AP Radio AP Radio News:

Jun 16, 8:56 AM EDT

Thai PM gives order to fast-track Chinese-backed railway



Multimedia
Thailand Turmoil
Thailand sends Hmong back to Laos
Thailand's prime minister ousted
Fighting Between Buddhists, Muslims Intensifies in Thailand
Latest News
Thai gov't passes bill giving army say over future policies

Alleged Thai bomber says he did it to defy army government

Bomb planted in road kills 6 soldiers in southern Thailand

Thai PM gives order to fast-track Chinese-backed railway

Trial of mother of Thai student dissident begins

Multimedia
Video photo gallery on trash in China
China celebrates 60th year
Panorama of Tiananmen Square
Remembering Tiananmen
A year after China quake
Migrant laborers struggle to find work
Checking Beijing's Air
China's morning exercises in parks
Exploring Chinese Cuisine
Beijing Architecture Changes For Games
Woman Rescues Homeless Quake Dogs
China Holds Funeral for Panda
China's 1-child Policy Causes Extra Pain
Map of Earthquake Zone in Central China
Entrepreneurs Move Into, Out of China
Olypmics in Beijing Highlight China's Water Woes
Foreign Buyers Head to China Despite Problems
Coal Use Produces Pollution, Illness
Coal Means Profit, Woes for China
China Extending Its Reach Around the World
In China, the Desert Closes In
Latest News
AP Newsbreak: US, EU urge China to limit food import control

Gung-ho culture at tour agency Warmbier used on N.Korea trip

China invites Ivanka Trump, Jared Kushner to visit Beijing

MSCI adds China-listed stocks to index in long awaited move

N. Korea, terrorism expected to feature at US-China dialogue

Audio Slideshow
Panorama of Tiananmen Square
Remembering Tiananmen

BANGKOK (AP) -- The head of Thailand's military government has used his special powers to cut through regulations and launch work on a much-delayed 179 billion baht ($5.27 billion) joint Thai-Chinese project for a new railway from Bangkok to the northeast.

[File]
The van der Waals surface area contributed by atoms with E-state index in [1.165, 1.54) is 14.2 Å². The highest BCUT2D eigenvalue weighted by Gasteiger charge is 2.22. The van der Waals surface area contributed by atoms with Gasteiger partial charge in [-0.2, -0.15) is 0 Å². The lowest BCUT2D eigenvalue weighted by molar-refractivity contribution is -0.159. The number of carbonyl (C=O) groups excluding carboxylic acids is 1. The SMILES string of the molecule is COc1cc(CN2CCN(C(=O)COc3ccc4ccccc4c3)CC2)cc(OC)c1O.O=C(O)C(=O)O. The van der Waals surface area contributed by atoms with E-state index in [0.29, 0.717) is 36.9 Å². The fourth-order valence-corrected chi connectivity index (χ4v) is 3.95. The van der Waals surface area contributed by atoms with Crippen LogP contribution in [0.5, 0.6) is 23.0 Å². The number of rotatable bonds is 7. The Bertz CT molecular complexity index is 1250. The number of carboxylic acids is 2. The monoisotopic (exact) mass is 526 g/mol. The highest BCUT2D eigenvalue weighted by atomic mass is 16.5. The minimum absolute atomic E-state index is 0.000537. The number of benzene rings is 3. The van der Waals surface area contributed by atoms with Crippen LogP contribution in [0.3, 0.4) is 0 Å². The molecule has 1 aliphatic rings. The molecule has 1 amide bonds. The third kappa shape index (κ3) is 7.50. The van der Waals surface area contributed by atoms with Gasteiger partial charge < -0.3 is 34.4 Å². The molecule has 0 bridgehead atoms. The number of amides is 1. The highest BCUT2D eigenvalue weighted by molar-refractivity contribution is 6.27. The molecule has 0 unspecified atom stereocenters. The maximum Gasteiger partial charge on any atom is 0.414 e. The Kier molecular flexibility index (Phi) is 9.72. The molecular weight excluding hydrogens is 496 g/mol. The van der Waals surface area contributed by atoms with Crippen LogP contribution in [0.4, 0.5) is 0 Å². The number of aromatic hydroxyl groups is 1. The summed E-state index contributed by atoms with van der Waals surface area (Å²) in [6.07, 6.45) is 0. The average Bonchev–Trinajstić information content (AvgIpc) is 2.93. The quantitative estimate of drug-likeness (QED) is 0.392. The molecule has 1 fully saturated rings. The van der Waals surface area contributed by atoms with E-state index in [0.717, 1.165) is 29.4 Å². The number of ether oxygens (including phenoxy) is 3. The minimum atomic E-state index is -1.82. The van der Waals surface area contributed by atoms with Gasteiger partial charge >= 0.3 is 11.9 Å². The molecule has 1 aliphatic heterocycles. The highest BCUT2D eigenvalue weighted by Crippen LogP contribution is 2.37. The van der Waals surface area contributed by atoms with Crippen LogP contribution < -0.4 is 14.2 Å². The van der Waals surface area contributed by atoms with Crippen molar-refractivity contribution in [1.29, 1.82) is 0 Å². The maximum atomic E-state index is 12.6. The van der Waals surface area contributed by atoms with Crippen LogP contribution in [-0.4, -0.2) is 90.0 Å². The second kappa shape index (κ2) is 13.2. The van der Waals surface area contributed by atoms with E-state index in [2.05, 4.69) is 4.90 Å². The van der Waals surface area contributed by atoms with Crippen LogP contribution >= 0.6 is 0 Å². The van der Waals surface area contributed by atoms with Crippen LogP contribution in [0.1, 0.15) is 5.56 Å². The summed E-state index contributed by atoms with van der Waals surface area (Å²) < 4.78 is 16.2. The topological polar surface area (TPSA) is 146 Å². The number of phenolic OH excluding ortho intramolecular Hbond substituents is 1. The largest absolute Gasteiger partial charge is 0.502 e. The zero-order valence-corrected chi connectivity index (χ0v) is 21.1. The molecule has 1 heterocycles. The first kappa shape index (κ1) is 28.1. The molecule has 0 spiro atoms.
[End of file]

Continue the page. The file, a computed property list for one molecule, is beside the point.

Prime Minister Prayuth Chan-ocha utilized Article 44 of the constitution imposed by the military after it seized power in May 2014. It allows him to issue orders overriding any other branch of government to promote public order and unity. Rights groups say it is essentially martial law in all but name.

The order, published late Thursday, covers construction of 252 kilometers (157 miles) to Nakhon Ratchasima. Extensions would eventually link Thailand's northern and southern borders, upgrading an antiquated system.

The rail project is part of China's "One Belt, One Road" project allowing cross-border development and connectivity among Asian countries, Africa, China and Europe.

Rail links are an important element of the concept, with China promoting expensive rail projects in Asia and Africa.

Prayuth said Thursday that his order will allow Chinese architects and engineers to begin work on the project without the need to meet Thai licensing restrictions.

The order also overrides a rule mandating that projects of over 5 billion baht ($147 million) be overseen by a committee and bypasses regulations about building in protected forest land, among other issues.

Transport Minister Arkhom Tempittayapaisith said Monday that once the order was issued, Thailand and China would be able to sign an agreement to begin construction by July.

The junta has been criticized for its frequent usage of Article 44, which was supposed to be for situations endangering public order.

Dr. Aksornsri Phanishsarn, director of the Thai Chinese Strategic Research Center, said she supports the railway construction project because it will be a good opportunity for Thailand to improve its railway system. However, she strongly disagreed with the government's use of Article 44.

"I do not agree with any attempts to invoke the absolute power of the current Thai government under Article 44 for whatever reasons," she said.

© 2017 The Associated Press. All rights reserved. This material may not be published, broadcast, rewritten or redistributed. Learn more about our Privacy Policy and Terms of Use.